By Bevil Wooding
Global STEM-Design Competition Provides Opportunity to Bolster Caribbean Education
Scientists, from Aristotle and Einstein through to the great inventors of our generation have long extolled the value of curiosity to the process of discovery and innovation. Humans have an extraordinary capacity for continuous learning. The basic questions of “Why?” and “How?” are common in childhood. However, without incentive or opportunity, that natural curiosity can fade as we move into adulthood.
Bevil Wooding is the chief knowledge officer of Congress WBN, a values-based, international charity and the executive director of BrightPath Foundation, a technology education non-profit organization. Reach him on Twitter @bevilwooding or on facebook.com/bevilwooding or contact via email
Creating and maintaining a healthy scientific curiosity about the world around us is the foundation of lifelong learning. It is also one of the drivers behind a new global initiative, called Cubes in Space™, designed for students aged 11-14 years old to develop STEM-based experiments for launch into space.
STEM is an acronym referring to the academic disciplines of science, technology, engineering, and mathematics. The Cubes In Space™ program is a no-cost, global design competition that is part of a collaboration with Rubik Learning Initiative, the US Space Agency, NASA’s Wallops Flight Facility, idoodlesoftware inc. and the Colorado Space Grant Consortium's RockSat C program, to commemorate the 40th Anniversary of the universally popular Rubik's Cube.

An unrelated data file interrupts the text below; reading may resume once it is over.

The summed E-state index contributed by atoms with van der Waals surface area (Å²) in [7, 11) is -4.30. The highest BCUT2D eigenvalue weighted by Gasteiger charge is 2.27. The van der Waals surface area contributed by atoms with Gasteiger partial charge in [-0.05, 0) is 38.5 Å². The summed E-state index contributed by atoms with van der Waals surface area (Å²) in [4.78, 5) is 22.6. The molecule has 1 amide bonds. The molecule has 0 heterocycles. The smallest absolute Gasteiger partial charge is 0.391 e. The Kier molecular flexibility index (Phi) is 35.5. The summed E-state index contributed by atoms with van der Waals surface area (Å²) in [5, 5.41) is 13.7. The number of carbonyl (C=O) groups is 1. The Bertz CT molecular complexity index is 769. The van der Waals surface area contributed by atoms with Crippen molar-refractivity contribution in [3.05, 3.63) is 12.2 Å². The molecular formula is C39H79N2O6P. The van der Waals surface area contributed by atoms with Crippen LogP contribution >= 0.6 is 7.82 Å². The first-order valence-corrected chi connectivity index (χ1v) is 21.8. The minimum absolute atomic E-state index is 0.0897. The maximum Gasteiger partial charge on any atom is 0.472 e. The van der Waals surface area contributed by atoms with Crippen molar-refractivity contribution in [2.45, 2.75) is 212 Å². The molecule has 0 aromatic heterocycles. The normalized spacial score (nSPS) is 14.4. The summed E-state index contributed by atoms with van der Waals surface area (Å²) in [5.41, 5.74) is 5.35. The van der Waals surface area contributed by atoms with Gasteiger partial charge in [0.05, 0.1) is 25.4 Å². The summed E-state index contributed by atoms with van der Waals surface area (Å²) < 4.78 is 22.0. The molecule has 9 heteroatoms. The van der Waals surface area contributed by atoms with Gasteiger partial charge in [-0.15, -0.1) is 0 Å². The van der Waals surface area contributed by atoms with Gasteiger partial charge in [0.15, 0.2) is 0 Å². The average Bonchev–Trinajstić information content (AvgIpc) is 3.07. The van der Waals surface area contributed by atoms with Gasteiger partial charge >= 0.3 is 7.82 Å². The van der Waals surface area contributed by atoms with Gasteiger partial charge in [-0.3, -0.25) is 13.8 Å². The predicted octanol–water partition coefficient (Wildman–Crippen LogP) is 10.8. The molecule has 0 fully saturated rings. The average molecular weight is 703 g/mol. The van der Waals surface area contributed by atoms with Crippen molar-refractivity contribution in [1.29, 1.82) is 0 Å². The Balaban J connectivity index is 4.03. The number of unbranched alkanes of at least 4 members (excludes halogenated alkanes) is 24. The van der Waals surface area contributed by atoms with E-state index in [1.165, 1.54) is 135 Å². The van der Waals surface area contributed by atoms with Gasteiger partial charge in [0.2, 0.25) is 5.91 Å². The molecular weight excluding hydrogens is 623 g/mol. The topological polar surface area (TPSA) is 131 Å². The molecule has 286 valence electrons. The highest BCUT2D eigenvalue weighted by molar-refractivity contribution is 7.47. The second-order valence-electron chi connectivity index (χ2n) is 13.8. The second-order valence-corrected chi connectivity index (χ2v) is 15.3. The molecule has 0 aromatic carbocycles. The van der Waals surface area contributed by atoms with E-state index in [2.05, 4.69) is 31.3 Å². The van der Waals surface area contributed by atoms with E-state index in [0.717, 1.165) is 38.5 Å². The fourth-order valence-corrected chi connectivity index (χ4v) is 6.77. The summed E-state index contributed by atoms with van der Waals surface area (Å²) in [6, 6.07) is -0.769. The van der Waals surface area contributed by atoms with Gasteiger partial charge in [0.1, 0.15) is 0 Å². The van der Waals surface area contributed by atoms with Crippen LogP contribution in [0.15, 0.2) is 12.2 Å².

“Leveraging the excitement of space exploration, the Cubes in Space program offers students and educators the opportunity to learn about the methodology for taking an idea from design through the review process. Such knowledge and skills are essential for 21st century learners, workers, and citizens” said Amber Agee-DeHart, Founder of the Cubes in Space program.
In a technology-enabled world, skillsets in science, technology, engineering, and mathematics are foundational to the jobs and careers of the future. In emerging markets like Latin America and the Caribbean, STEM professions are crucial to sustaining development and addressing the complex challenges that must be overcome to build communities and transform nations. The problems of the future need solutions-oriented thinkers to be nurtured today.
"The goals of the Cubes in Space program are to show students the interconnections between STEM concepts and to teach students to become analytical and effective thinkers capable of taking more difficult courses and pursuing technical careers in the future,” said Agee-DeHart.
Agee-DeHart is part of the Rubik Learning Initiative (RLI), which provides educational tools, programs and global expertise “to foster the development of creative and multilateral thinking”. She explained that Cubes in Space initiative will expose students and educators to RLI-developed, content and activities to prepare them for the design and development of an experimental payload to be deployed into a small 40mm Cube.